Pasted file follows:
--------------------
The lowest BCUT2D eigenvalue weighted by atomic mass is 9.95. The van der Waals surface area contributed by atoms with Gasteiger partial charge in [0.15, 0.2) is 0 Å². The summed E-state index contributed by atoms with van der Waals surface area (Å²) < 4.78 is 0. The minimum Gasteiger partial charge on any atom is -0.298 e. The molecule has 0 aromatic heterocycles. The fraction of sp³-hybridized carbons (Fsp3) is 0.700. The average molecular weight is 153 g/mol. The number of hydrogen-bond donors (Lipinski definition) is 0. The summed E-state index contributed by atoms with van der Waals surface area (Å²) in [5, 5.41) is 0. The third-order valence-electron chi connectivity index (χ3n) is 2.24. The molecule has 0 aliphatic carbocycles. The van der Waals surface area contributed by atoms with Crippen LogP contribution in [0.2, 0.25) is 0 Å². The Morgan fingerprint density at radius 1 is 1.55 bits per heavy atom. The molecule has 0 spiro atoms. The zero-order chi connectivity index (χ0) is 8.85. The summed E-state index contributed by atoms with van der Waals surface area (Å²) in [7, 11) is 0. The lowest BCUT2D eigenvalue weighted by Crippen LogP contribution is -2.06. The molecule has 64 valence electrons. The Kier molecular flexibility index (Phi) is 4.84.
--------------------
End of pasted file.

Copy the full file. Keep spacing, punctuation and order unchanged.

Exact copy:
The lowest BCUT2D eigenvalue weighted by atomic mass is 9.95. The van der Waals surface area contributed by atoms with Gasteiger partial charge in [0.15, 0.2) is 0 Å². The summed E-state index contributed by atoms with van der Waals surface area (Å²) < 4.78 is 0. The minimum Gasteiger partial charge on any atom is -0.298 e. The molecule has 0 aromatic heterocycles. The fraction of sp³-hybridized carbons (Fsp3) is 0.700. The average molecular weight is 153 g/mol. The number of hydrogen-bond donors (Lipinski definition) is 0. The summed E-state index contributed by atoms with van der Waals surface area (Å²) in [5, 5.41) is 0. The third-order valence-electron chi connectivity index (χ3n) is 2.24. The molecule has 0 aliphatic carbocycles. The van der Waals surface area contributed by atoms with Crippen LogP contribution in [0.2, 0.25) is 0 Å². The Morgan fingerprint density at radius 1 is 1.55 bits per heavy atom. The molecule has 0 spiro atoms. The zero-order chi connectivity index (χ0) is 8.85. The summed E-state index contributed by atoms with van der Waals surface area (Å²) in [7, 11) is 0. The lowest BCUT2D eigenvalue weighted by Crippen LogP contribution is -2.06. The molecule has 64 valence electrons. The Kier molecular flexibility index (Phi) is 4.84.